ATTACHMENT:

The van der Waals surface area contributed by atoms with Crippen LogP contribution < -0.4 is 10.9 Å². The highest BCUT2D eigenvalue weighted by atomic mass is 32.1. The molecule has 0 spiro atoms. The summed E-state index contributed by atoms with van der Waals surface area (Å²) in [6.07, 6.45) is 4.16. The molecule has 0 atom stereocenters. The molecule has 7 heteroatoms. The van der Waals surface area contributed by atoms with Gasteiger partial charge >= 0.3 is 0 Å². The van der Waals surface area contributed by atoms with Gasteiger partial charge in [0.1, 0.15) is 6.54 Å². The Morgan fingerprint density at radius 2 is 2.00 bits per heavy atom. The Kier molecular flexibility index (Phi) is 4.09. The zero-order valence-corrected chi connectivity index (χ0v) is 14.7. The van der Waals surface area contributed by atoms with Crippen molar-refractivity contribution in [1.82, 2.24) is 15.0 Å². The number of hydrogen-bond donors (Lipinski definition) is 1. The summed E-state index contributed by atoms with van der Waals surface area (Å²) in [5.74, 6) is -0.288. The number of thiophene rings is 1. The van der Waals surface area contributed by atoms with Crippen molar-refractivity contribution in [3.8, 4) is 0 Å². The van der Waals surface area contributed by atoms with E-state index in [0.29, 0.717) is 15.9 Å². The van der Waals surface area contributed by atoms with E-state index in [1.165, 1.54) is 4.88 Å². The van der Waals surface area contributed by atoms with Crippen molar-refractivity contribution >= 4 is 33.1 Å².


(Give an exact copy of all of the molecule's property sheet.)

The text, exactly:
The van der Waals surface area contributed by atoms with Crippen LogP contribution < -0.4 is 10.9 Å². The highest BCUT2D eigenvalue weighted by atomic mass is 32.1. The molecule has 0 spiro atoms. The summed E-state index contributed by atoms with van der Waals surface area (Å²) in [6.07, 6.45) is 4.16. The molecule has 0 atom stereocenters. The molecule has 7 heteroatoms. The van der Waals surface area contributed by atoms with Gasteiger partial charge >= 0.3 is 0 Å². The van der Waals surface area contributed by atoms with Gasteiger partial charge in [0.1, 0.15) is 6.54 Å². The Morgan fingerprint density at radius 2 is 2.00 bits per heavy atom. The Kier molecular flexibility index (Phi) is 4.09. The zero-order valence-corrected chi connectivity index (χ0v) is 14.7. The van der Waals surface area contributed by atoms with Crippen molar-refractivity contribution in [1.82, 2.24) is 15.0 Å². The number of hydrogen-bond donors (Lipinski definition) is 1. The summed E-state index contributed by atoms with van der Waals surface area (Å²) in [5.74, 6) is -0.288. The number of thiophene rings is 1. The van der Waals surface area contributed by atoms with Crippen molar-refractivity contribution in [3.8, 4) is 0 Å². The van der Waals surface area contributed by atoms with E-state index in [0.29, 0.717) is 15.9 Å². The van der Waals surface area contributed by atoms with E-state index in [1.165, 1.54) is 4.88 Å². The van der Waals surface area contributed by atoms with Crippen molar-refractivity contribution >= 4 is 33.1 Å².